We have all had a Mary in our lives. That person who loves us beyond what we can imagine. That person who loves us in such a way that the “what’s next” seems a bit more manageable. Maybe it was a parent, a spouse, or partner. Maybe it was a teacher. Maybe it was a friend. But I have no doubt that we have all had that person who has empowered us to believe that we are worthy of love and made us feel love. This is just a small taste of how Jesus loves us. Jesus always loves us into the “what’s next.” We may not know it’s Jesus. But it is. Sometimes, Jesus sends familiar people to love us into the “what’s next.” And when someone loves us into our “what’s next” we are actually empowered to be who God created us to be. Again, when someone comes alongside us to love us into the next part of our lives, it is more than just lip service.
Mary didn’t tell Jesus she loved him, she showed him. There is something really powerful about being shown love. Much like I said last week, when someone shows you love in a physical, healthy way, you are recognized. And there is power in recognition. There is power in being seen. There is power in gaining confidence to move boldly into our futures knowing that we are loved. Who is loving you into your “what’s next”? Are you loving someone into their “what’s next”? Jesus is always loving us into our next thing. Even when we don’t recognize it, Jesus is loving us with more than just lip service. Everything we have in our lives is proof of Jesus loving us into the disciples he knows we can be.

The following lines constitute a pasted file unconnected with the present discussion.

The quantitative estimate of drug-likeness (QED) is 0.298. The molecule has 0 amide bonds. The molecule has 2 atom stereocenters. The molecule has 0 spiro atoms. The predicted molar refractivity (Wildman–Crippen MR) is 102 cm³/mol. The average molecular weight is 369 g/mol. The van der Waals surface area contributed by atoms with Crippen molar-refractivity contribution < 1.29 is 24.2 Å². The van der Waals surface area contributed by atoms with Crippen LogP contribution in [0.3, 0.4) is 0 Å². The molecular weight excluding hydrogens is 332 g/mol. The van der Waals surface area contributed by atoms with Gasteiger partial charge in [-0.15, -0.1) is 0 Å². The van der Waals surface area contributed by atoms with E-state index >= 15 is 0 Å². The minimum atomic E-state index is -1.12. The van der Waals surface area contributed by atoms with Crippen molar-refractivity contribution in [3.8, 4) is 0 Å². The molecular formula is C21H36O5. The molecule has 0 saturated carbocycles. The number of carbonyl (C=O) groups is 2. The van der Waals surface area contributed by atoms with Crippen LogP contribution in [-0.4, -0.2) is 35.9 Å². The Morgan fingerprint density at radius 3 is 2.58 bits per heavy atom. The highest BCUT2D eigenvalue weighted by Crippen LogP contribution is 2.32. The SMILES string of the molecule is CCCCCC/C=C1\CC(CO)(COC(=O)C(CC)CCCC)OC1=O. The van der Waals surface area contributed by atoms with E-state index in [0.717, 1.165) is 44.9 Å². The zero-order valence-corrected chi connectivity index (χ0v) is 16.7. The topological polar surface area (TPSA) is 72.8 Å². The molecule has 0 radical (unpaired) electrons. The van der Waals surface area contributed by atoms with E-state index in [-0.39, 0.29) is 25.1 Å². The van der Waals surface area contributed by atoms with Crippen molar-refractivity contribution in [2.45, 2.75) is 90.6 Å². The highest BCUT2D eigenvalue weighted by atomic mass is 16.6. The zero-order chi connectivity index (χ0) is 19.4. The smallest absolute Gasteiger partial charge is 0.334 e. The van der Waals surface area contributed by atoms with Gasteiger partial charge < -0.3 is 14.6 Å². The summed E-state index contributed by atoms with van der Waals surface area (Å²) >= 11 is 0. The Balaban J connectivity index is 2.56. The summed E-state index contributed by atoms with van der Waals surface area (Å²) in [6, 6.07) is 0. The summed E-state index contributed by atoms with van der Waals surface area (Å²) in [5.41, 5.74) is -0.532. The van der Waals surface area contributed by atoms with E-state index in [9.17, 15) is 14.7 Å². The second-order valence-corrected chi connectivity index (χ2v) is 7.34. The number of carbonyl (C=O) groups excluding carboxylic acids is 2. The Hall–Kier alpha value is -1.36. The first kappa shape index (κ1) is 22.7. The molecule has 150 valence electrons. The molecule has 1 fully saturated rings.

Jesus took all the love given to him by Mary and all of his other disciples with him as he went into Jerusalem. And in his final breaths, in his death on the cross, in his blood poured out, Jesus took that love and gave it back to us. The blood poured out was loved poured out. Jesus has been loving us into our what’s next since his death. And in the empty tomb he showed us once again that we are loved. Because the empty tomb couldn’t hold all of that love. Love ushered Jesus into the resurrection. And, some day, may it be the same for us. You are loved, my beloveds. You are loved with love greater than $54,000. You are loved beyond what you can even imagine. You are loved into your “what’s next” which means you are loved into the person God created you to be. That is some powerful love! Thanks be to God!